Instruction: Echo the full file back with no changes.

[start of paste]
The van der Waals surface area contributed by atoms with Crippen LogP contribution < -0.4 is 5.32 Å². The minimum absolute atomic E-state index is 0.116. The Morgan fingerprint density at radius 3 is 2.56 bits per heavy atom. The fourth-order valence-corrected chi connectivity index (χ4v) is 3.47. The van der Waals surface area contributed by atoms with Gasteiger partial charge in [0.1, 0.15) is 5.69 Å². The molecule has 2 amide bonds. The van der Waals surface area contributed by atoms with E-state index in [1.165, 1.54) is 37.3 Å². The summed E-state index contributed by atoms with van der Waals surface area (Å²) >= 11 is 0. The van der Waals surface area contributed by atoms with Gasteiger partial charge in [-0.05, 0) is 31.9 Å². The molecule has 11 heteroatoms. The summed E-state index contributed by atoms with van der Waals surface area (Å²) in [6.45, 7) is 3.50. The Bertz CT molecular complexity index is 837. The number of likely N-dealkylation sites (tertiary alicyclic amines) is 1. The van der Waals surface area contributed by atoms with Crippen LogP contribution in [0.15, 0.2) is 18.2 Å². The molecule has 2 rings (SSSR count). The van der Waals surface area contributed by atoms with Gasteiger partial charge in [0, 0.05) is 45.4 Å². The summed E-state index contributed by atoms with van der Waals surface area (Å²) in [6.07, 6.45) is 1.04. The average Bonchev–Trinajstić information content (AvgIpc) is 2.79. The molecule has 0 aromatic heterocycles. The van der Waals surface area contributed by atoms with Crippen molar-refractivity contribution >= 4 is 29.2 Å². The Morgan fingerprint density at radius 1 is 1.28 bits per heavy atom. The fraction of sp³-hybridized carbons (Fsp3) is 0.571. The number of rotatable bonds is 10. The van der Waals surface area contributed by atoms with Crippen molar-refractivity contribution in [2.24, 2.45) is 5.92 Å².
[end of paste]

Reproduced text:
The van der Waals surface area contributed by atoms with Crippen LogP contribution < -0.4 is 5.32 Å². The minimum absolute atomic E-state index is 0.116. The Morgan fingerprint density at radius 3 is 2.56 bits per heavy atom. The fourth-order valence-corrected chi connectivity index (χ4v) is 3.47. The van der Waals surface area contributed by atoms with Gasteiger partial charge in [0.1, 0.15) is 5.69 Å². The molecule has 2 amide bonds. The van der Waals surface area contributed by atoms with E-state index in [1.165, 1.54) is 37.3 Å². The summed E-state index contributed by atoms with van der Waals surface area (Å²) >= 11 is 0. The van der Waals surface area contributed by atoms with Gasteiger partial charge in [-0.05, 0) is 31.9 Å². The molecule has 11 heteroatoms. The summed E-state index contributed by atoms with van der Waals surface area (Å²) in [6.45, 7) is 3.50. The Bertz CT molecular complexity index is 837. The number of likely N-dealkylation sites (tertiary alicyclic amines) is 1. The van der Waals surface area contributed by atoms with Crippen LogP contribution in [0.15, 0.2) is 18.2 Å². The molecule has 2 rings (SSSR count). The van der Waals surface area contributed by atoms with Gasteiger partial charge in [0, 0.05) is 45.4 Å². The summed E-state index contributed by atoms with van der Waals surface area (Å²) in [6.07, 6.45) is 1.04. The average Bonchev–Trinajstić information content (AvgIpc) is 2.79. The molecule has 0 aromatic heterocycles. The van der Waals surface area contributed by atoms with Crippen molar-refractivity contribution >= 4 is 29.2 Å². The Morgan fingerprint density at radius 1 is 1.28 bits per heavy atom. The fraction of sp³-hybridized carbons (Fsp3) is 0.571. The number of rotatable bonds is 10. The van der Waals surface area contributed by atoms with Crippen molar-refractivity contribution in [2.24, 2.45) is 5.92 Å².